Current Research and Scholarly Interests
The Pollack lab uses genomic approaches to investigate the pathobiology of human cancer, and to identify strategies for improved diagnosis, prognostication and treatment. Technologies include deep sequencing (exomes, genomes, transcriptomes, and cistromes), DNA microarrays, RNAi screens, genome editing, and single-cell analysis. Studies span several tumor types, including prostate, breast, lung, colon and pancreatic cancer. Rather than study model organisms, we work directly with human cancer specimens and patient-derived cells.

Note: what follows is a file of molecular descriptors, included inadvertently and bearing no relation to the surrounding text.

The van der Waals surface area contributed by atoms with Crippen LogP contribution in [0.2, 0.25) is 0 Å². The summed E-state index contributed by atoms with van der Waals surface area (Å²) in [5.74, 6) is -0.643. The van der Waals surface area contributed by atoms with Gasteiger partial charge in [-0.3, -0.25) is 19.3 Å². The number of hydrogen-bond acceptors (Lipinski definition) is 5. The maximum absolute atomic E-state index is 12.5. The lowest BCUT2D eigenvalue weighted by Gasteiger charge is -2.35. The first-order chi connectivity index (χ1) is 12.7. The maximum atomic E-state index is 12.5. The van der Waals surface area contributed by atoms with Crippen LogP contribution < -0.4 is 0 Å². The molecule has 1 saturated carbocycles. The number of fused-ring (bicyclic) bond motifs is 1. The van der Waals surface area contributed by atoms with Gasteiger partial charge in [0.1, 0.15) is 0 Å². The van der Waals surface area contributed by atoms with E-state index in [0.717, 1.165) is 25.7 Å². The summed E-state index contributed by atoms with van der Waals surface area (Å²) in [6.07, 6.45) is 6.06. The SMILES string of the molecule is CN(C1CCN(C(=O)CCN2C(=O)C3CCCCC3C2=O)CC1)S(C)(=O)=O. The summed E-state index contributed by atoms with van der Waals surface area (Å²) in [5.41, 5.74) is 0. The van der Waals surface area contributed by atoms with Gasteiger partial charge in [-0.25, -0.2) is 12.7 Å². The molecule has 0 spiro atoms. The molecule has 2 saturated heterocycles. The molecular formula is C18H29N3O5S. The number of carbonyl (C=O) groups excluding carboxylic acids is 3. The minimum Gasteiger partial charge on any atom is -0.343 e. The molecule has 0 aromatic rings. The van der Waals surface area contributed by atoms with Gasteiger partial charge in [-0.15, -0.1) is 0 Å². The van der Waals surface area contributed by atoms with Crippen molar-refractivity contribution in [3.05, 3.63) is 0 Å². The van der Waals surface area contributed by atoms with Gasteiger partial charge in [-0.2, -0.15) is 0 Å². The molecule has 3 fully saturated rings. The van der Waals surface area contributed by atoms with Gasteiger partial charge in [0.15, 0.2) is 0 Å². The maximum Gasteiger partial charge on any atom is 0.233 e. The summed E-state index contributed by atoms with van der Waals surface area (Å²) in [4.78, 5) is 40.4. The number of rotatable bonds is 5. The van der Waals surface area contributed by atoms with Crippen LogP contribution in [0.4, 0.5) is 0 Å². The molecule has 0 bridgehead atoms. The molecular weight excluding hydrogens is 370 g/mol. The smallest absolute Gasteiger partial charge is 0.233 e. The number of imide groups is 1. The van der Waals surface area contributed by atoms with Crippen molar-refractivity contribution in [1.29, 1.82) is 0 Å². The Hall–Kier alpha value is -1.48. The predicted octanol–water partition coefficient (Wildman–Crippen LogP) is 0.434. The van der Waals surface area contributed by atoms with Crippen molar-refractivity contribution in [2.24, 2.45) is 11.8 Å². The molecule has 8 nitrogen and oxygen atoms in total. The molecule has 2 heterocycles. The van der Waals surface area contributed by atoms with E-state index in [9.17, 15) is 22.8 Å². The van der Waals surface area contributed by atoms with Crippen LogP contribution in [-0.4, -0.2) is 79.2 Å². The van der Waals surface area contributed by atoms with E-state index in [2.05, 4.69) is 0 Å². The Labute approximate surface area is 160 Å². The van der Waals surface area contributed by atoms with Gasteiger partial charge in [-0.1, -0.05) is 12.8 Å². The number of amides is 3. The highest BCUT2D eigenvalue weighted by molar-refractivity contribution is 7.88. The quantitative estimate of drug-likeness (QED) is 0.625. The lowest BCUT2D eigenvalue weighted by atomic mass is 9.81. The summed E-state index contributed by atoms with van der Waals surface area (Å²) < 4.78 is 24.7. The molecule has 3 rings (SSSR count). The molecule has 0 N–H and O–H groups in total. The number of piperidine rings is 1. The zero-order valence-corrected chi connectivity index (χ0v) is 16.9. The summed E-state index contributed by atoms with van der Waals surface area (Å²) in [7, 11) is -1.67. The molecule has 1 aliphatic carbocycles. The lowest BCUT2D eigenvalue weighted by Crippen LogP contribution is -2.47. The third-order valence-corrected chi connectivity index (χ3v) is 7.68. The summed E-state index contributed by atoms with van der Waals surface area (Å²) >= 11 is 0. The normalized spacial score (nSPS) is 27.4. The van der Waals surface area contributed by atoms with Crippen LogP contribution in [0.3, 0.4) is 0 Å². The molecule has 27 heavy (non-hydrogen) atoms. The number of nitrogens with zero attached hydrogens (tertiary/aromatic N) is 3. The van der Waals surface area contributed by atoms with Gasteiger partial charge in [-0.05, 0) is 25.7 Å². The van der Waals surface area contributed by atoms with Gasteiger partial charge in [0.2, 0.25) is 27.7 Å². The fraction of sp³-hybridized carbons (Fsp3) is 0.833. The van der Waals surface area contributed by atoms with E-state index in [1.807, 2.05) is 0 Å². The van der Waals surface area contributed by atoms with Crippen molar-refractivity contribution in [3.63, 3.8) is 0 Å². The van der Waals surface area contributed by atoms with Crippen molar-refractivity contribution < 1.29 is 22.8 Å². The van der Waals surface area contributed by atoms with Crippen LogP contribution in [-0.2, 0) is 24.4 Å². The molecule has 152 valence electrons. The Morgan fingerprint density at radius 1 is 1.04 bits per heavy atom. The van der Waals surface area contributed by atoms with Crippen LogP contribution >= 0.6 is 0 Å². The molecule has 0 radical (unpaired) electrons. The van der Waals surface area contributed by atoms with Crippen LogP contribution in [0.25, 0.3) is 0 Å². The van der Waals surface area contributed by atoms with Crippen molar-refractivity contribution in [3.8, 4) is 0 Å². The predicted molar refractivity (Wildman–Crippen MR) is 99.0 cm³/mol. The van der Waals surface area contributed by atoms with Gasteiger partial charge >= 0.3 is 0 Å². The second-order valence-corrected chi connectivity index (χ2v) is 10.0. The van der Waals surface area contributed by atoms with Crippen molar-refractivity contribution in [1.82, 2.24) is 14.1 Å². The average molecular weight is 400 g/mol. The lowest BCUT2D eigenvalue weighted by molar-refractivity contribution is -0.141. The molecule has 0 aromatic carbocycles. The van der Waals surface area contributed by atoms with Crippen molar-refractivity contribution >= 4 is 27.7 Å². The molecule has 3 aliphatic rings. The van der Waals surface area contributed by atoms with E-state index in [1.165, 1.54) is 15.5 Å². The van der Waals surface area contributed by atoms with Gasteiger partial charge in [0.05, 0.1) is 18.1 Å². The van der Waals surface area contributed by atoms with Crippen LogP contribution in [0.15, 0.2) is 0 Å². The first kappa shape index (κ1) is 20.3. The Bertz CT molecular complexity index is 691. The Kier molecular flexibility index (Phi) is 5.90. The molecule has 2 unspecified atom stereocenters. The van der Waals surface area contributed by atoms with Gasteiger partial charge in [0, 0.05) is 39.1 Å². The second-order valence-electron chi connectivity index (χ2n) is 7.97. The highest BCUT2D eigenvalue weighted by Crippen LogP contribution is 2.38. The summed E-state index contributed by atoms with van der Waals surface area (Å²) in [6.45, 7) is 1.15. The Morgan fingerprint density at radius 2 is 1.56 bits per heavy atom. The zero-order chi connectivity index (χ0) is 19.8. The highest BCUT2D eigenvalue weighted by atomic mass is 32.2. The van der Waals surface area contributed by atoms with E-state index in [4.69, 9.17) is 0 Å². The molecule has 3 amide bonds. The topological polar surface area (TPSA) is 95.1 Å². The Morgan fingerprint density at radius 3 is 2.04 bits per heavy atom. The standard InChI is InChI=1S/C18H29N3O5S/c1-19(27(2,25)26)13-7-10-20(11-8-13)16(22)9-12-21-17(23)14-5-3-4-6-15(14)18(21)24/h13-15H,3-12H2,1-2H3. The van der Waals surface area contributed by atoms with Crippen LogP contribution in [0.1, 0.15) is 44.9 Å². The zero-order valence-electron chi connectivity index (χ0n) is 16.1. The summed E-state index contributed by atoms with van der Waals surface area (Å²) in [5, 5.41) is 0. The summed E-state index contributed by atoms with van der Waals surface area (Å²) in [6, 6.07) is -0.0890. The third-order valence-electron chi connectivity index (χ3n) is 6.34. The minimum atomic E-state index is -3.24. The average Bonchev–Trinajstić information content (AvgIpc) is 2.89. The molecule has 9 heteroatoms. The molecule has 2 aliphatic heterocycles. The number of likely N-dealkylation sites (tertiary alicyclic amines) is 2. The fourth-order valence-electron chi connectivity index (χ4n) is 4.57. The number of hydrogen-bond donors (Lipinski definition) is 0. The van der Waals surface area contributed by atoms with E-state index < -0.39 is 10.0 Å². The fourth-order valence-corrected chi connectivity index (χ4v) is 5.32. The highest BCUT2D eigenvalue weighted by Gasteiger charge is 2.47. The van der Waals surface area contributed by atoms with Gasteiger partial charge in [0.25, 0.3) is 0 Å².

Active areas of investigation include: (1) Defining prostate cancer subtypes, intratumor heterogeneity and genome evolution, to distinguish indolent from aggressive disease; (2) Discovering clinically-relevant gene-expression signatures and cancer biomarkers; (3) Identifying recurring genomic structural alterations in various cancer types, to discover novel cancer genes; (4) Understanding the role of altered chromatin remodeling and amplified "lineage-survival" transcription factors in tumorigenesis; (5) Investigating the mechanisms underlying genomic instability and the shaping of cancer genomes; (6) Applying genomic approaches to study uncommon neoplasias, as well as benign disease processes; (7) Generating patient-derived cell culture models by conditional reprogramming, to enable studies of specific cancer genotypes; (8) Exploring cell and tissue heterogeneity through single-cell genomics.